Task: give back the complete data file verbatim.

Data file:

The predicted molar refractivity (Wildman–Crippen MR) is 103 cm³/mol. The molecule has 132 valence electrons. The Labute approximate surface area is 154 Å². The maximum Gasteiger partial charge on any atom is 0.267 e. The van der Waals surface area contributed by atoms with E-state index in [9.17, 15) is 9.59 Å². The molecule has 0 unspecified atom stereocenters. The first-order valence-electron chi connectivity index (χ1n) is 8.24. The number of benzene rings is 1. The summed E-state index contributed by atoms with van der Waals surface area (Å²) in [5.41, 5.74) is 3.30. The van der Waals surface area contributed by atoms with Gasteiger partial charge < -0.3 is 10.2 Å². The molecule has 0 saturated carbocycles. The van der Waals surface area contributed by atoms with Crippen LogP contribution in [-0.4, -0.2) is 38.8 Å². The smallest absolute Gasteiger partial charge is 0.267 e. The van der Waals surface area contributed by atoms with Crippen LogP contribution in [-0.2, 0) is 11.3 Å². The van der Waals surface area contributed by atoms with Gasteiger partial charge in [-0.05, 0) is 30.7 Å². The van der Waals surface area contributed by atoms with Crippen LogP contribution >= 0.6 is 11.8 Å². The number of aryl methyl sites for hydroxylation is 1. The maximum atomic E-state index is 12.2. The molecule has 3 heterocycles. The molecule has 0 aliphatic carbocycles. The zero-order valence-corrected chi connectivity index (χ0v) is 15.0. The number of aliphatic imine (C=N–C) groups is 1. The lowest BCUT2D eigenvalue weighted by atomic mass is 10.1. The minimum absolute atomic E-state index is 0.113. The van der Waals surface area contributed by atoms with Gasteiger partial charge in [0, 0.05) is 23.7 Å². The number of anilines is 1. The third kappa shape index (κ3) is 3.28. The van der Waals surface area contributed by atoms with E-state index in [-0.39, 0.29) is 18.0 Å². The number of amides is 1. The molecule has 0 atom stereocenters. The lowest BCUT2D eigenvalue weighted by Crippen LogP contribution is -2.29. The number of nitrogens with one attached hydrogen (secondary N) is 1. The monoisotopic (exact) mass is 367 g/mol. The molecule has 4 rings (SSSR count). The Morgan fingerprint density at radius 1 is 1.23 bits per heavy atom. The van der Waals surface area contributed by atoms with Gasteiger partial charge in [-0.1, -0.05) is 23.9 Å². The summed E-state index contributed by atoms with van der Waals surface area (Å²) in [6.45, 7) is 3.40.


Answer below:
The predicted molar refractivity (Wildman–Crippen MR) is 103 cm³/mol. The molecule has 132 valence electrons. The Labute approximate surface area is 154 Å². The maximum Gasteiger partial charge on any atom is 0.267 e. The van der Waals surface area contributed by atoms with E-state index in [9.17, 15) is 9.59 Å². The molecule has 0 unspecified atom stereocenters. The first-order valence-electron chi connectivity index (χ1n) is 8.24. The number of benzene rings is 1. The summed E-state index contributed by atoms with van der Waals surface area (Å²) in [5.41, 5.74) is 3.30. The van der Waals surface area contributed by atoms with Gasteiger partial charge < -0.3 is 10.2 Å². The molecule has 0 saturated carbocycles. The van der Waals surface area contributed by atoms with Crippen LogP contribution in [-0.4, -0.2) is 38.8 Å². The smallest absolute Gasteiger partial charge is 0.267 e. The van der Waals surface area contributed by atoms with Crippen LogP contribution in [-0.2, 0) is 11.3 Å². The van der Waals surface area contributed by atoms with Gasteiger partial charge in [-0.05, 0) is 30.7 Å². The van der Waals surface area contributed by atoms with Crippen LogP contribution >= 0.6 is 11.8 Å². The number of aryl methyl sites for hydroxylation is 1. The maximum atomic E-state index is 12.2. The molecule has 3 heterocycles. The molecule has 0 aliphatic carbocycles. The zero-order valence-corrected chi connectivity index (χ0v) is 15.0. The number of aliphatic imine (C=N–C) groups is 1. The lowest BCUT2D eigenvalue weighted by atomic mass is 10.1. The minimum absolute atomic E-state index is 0.113. The van der Waals surface area contributed by atoms with Gasteiger partial charge in [0, 0.05) is 23.7 Å². The number of anilines is 1. The third kappa shape index (κ3) is 3.28. The van der Waals surface area contributed by atoms with E-state index in [-0.39, 0.29) is 18.0 Å². The number of amides is 1. The molecule has 0 atom stereocenters. The lowest BCUT2D eigenvalue weighted by Crippen LogP contribution is -2.29. The number of nitrogens with one attached hydrogen (secondary N) is 1. The monoisotopic (exact) mass is 367 g/mol. The molecule has 4 rings (SSSR count). The Morgan fingerprint density at radius 1 is 1.23 bits per heavy atom. The van der Waals surface area contributed by atoms with Gasteiger partial charge in [-0.1, -0.05) is 23.9 Å². The summed E-state index contributed by atoms with van der Waals surface area (Å²) in [6.45, 7) is 3.40.